The space complexity of the dynamicResources vector is proportional to the number of dynamic resources created. If n dynamic resources are created, the space complexity is O(n), considering each dynamic resource as a separate entity.

Database Connections (dbConnections vector):

The space complexity of the dbConnections vector is proportional to the number of database connections created. If m database connections are created, the space complexity is O(m), considering each connection as a separate entity.

Auxiliary Space:

The auxiliary space complexity is mainly determined by the size of the vectors (dynamicResources and dbConnections) and any additional data structures used internally by the C++ standard library. The space complexity for managing these vectors is O(n + m), where n is the number of dynamic resources, and m is the number of database connections.

What is std::abort?

The std::abort is a function in C++ that provides a mechanism for the abrupt termination of a program. It is part of the header and is designed to be a quick and forceful way to exit a program, often in response to critical errors or exceptional conditions. Unlike other program termination functions like std::exit, std::abort do not allow for the execution of registered cleanup functions or the unwinding of the stack.

Purpose and Usage:

The primary purpose of std::abort is to immediately and unconditionally terminate a program, generating a crash report or a core dump. It can be particularly useful in scenarios where the program encounters an unrecoverable error and continuing execution might lead to unpredictable behavior.

The function is typically used in error-handling situations where the severity of the issue is so high that continuing the program's execution would be unsafe. It's important to note that invoking std::abort results in an abnormal program termination and does not provide an opportunity for the normal cleanup procedures associated with program termination.


It has the following syntax:


When std::abort is called, the following actions are typically taken:

Abnormal Termination:

The program is terminated abnormally, and control is not returned to the calling function or the operating system in a graceful manner.

Exit Status:

Unlike std::exit, std::abort does not allow for an exit status to be specified. The termination is unconditional.

No Stack Unwinding:

The stack is not unwound. It means that destructors for automatic objects are not called, and the program terminates immediately.

No Cleanup Functions:

Unlike std::exit or std::quick_exit, std::abort does not provide a mechanism for registering cleanup functions. It is an abrupt and uncontrolled termination.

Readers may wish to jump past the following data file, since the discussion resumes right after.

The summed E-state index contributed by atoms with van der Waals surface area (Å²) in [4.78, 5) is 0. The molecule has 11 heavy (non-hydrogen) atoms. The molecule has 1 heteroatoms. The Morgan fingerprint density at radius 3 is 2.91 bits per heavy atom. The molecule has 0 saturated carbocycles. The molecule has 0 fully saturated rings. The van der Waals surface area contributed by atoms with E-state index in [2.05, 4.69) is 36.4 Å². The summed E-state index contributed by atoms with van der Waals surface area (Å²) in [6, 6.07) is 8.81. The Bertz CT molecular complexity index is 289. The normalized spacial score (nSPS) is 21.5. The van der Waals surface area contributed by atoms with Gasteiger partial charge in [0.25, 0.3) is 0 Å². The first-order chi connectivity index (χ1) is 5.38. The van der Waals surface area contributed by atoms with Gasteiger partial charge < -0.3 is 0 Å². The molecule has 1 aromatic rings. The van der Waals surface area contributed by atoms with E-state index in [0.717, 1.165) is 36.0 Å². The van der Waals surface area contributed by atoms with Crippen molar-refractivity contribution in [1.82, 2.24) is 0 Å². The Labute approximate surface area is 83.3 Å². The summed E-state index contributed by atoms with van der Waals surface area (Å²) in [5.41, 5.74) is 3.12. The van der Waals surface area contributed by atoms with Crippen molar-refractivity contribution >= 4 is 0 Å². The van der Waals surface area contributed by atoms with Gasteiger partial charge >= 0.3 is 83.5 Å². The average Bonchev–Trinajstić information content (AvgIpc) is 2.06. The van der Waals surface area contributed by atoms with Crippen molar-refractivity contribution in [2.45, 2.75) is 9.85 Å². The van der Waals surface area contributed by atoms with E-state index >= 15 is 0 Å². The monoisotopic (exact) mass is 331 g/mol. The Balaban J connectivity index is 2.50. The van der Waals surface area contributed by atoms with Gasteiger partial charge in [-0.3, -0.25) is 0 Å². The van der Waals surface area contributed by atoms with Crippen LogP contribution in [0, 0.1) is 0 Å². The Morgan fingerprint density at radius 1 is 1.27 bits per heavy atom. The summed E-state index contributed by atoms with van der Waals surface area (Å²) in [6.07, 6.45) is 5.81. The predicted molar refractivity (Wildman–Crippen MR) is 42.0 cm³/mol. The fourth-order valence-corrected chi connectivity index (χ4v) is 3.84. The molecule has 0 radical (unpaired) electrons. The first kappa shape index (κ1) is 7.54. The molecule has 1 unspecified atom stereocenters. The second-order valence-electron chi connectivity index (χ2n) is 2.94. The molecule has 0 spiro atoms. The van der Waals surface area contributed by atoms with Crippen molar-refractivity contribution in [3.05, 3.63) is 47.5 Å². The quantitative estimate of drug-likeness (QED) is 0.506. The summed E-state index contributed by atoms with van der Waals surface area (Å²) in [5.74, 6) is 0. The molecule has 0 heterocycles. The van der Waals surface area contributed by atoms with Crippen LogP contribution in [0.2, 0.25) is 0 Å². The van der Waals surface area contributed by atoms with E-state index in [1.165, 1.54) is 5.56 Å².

Common Use Cases:

There are several use cases of std::abort in C++. Some of them are as follows:

1. Critical Errors:

std::abort is often used in situations where the program encounters critical errors that cannot be recovered. For example, if a fundamental invariant is violated or an essential resource is unavailable.

2. Unreachable Code:

It can be employed in situations where certain code paths are deemed unreachable, and their execution indicates a severe flaw in the program logic.

3. Debugging:

During development and debugging phases, std::abort can be strategically placed to halt the program immediately when a specific condition is met, allowing developers to inspect the program state.

Considerations and Best Practices:

1. No Cleanup:

One of the critical considerations when using std::abort is that it doesn't allow for any cleanup activities. Resources might be left in an inconsistent state, and memory leaks may occur.

2. Use with Caution:

Due to its abrupt nature, the use of std::abort should be approach with caution. It is not a substitute for proper error handling and should be reserved for situations where continuing program execution is unsafe.

3. Debug Information:

When std::abort is triggered; it often provides information about the abnormal termination, such as generating a core dump. This information can be valuable for debugging.

4. Unhandled Exceptions:

If there are unhandled exceptions in the program when std::abort is called, std::terminate is invoked, which can be customized to provide additional information or perform specific actions before termination.

5. Alternative Approaches:

In scenarios where some cleanup is necessary before program termination, alternatives like std::exit or std::quick_exit may be more appropriate. These functions allow for the execution of cleanup functions before the program exits.


Let's take an example to illustrate the std::abort function in C++.


Transaction initialized with amount: 500
Processing transaction...
This line will not be reached.
Transaction completed.


Transaction Class:

  • The code defines a class name Transaction to represent a financial transaction.
  • The class has a constructor, a method for processing the transaction, and a destructor.
  • The constructor initializes a transaction with a specified amount, and the destructor simulates cleanup after the transaction.